This season of the Paramount Plus long-running series did a bit of shaking up. For one, the series said goodbye to a main staple of the series with the departure Delroy Lindo’s Adrian Boseman. This departure came as a surprise, as he’d been with the series from its opening, and it wasn’t as if his character had been relegated in recent years. However, I suppose everything changes with time. Don’t imagine that it will be long before we see Delroy on the small or big screen again, as the actor already has four projects in production, including the MCU’s revamping of Blade (no confirmation on who he will be playing in the film, but my gut tells me Abraham Whistler). Now if the Lindo departure shocked you, brace yourselves, because he isn’t the only cast member who made their exit. Cush Jumbo, who’s played Lucca Quinn, is also saying goodbye. Lindo’s exit surprised me, but Jumbo’s floored me. Jumbo’s Lucca Quinn has been a significant part of the series, and with her gone, the show in a sense is losing the paradigm of the old lions vs the young wolves. Well, if you need a fix of Jumbo’s quiet presence, you can catch her on a Netflix adaptation of a Harlan Coben novel.
With Lindo and Jumbo gone, that means that the series will enter its fifth season with only four of its original cast members remaining. Fortunately, that is more than enough the preserve the wittiness that I’ve come to appreciate from this show. Much of this comes courtesy of Christine Baranski’s Diane Lockhart and Sarah Steele’s Marissa Gold. In the event that these two choose to leave the show, it will signify the end of the series. Or at least it will as far as I’m concerned. Luckily, there does not appear to be any danger of that, especially with Marissa’s decision to become a lawyer herself, somewhat filling the vacancy that was left by Lucca Quinn. This decision to pursue law herself essentially closes the book on the character’s occupational flightiness. Since the show’s inception, Marissa has worn multiple different hats including personal assistant and in-house private investigator. Long-term, I found this to be a fitting transition, and it puts an end to the conflicts that arose between her and private investigator mentor Jay, especially after last season showed her to have a higher salary than he. It also provides a good avenue and talking point between her and her father, whose long awaited cameo is expected to take place in the already announced Season 6.
In regards to Baranski’s Diane Lockhart, while I don’t anticipate her departure given that the show is basically centralized around her character, this season was not without complications for her in both her professional and personal life. These situations are divided between the first and second half of the season. First came the personal, when her and her husband’s (NCIS’s Gary Cole) political views, which are polar opposite, result in an inadvertent FBI investigation. In the second half, the power vacuum left behind by Adrian Boseman leaving the firm and the power struggle between Diane and Liz Reddick (Audra McDonald). Matters come to a head in Episode 6 (And the Two Partners Had a Fight…), after a workplace app which allows members of the firm to complain about the partners goes viral, with many of the complaints aimed at Diane. In this regard, I felt that Diane was being unjustly persecuted with many of the complaints having to do with her husband’s political views or her being a white partner at a black firm. Both of these things have very little to do with her professional, and yet a conflict arises between the two partners as a result. Racial issues have always been a big part of the series, and this is one of the few shows that addresses real-life issues in a manner in which all points are view are addressed. However, in this instance, I feel Diane gets the short end of the stick, especially given the reality that without her clients it is very likely that those complaining would have a job because the firm couldn’t afford the personal. Fortunately, Diane is not above playing this trump card. The situation is eventually resolved, but even so I still felt it was resolved unfairly. I will say that the character seems at peace with how things worked out, so that’s something.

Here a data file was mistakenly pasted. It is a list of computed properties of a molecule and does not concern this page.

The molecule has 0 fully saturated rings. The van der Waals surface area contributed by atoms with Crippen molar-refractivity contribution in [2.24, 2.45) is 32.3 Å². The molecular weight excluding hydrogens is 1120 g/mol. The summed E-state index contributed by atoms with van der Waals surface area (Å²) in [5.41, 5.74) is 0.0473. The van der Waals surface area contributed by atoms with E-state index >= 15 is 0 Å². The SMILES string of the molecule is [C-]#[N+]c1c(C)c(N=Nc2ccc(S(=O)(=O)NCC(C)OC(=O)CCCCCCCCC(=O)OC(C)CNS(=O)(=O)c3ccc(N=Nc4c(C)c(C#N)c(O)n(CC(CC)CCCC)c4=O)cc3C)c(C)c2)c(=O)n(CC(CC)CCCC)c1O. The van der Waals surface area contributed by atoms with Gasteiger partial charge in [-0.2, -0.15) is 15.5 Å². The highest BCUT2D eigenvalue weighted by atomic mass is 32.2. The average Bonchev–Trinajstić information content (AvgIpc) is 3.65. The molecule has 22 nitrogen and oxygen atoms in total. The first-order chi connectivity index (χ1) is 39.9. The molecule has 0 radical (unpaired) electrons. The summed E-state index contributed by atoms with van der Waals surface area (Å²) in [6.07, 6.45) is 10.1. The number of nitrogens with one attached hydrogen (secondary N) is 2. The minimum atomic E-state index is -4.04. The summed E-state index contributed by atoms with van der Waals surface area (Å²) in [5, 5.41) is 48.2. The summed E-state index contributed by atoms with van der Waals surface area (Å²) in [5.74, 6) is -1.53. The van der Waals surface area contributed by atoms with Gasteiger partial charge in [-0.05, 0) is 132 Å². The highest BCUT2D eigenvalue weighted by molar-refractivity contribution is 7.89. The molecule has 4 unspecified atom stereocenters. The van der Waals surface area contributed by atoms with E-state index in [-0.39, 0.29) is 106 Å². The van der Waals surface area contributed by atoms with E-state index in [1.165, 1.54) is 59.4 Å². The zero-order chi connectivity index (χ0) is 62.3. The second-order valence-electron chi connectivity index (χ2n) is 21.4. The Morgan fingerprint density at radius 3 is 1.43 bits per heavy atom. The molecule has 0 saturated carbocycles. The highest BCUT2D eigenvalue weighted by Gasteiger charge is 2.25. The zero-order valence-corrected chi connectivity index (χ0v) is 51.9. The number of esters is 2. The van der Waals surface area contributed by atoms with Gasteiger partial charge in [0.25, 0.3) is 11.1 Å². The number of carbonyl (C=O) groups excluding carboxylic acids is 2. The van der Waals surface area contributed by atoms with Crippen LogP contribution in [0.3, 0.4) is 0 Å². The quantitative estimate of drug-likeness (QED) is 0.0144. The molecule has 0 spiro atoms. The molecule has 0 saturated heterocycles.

When it comes to storylines, the show has also been a bit outlandish, but this season takes it to another level, with the establishment of a low-cost arbitration service in the back of a copy shop. Homeland’s Mandy Patinkin joins the show to act as the judge despite never going to law school or actually being appointed to the bench. Taking nothing away from Patinkin’s everyman character, the idea of this false court being taken seriously is a hard pill to swallow. If it were that simple, why wouldn’t everyone do it? That very idea is used as a funny trope for the season’s conclusion.
In summation, despite losing two impactful characters, The Good Fight remains a quality piece of television. Not completely surprising, seeing that this isn’t the first time that the show has lost members of the main cast. Luckily the show, like its predecessor, always has a steady stream of acting elites to appear as a recurring or guest stars. This season included the aforementioned Mandy Patinkin, as well as Jane Lynch, Margo Martindale, Wayne Brady, Tony Plana, Danny Pino, Stephen Lang, and Wanda Sykes, whom I am anticipating being moved up to series regular. I wonder who the series will feature next year.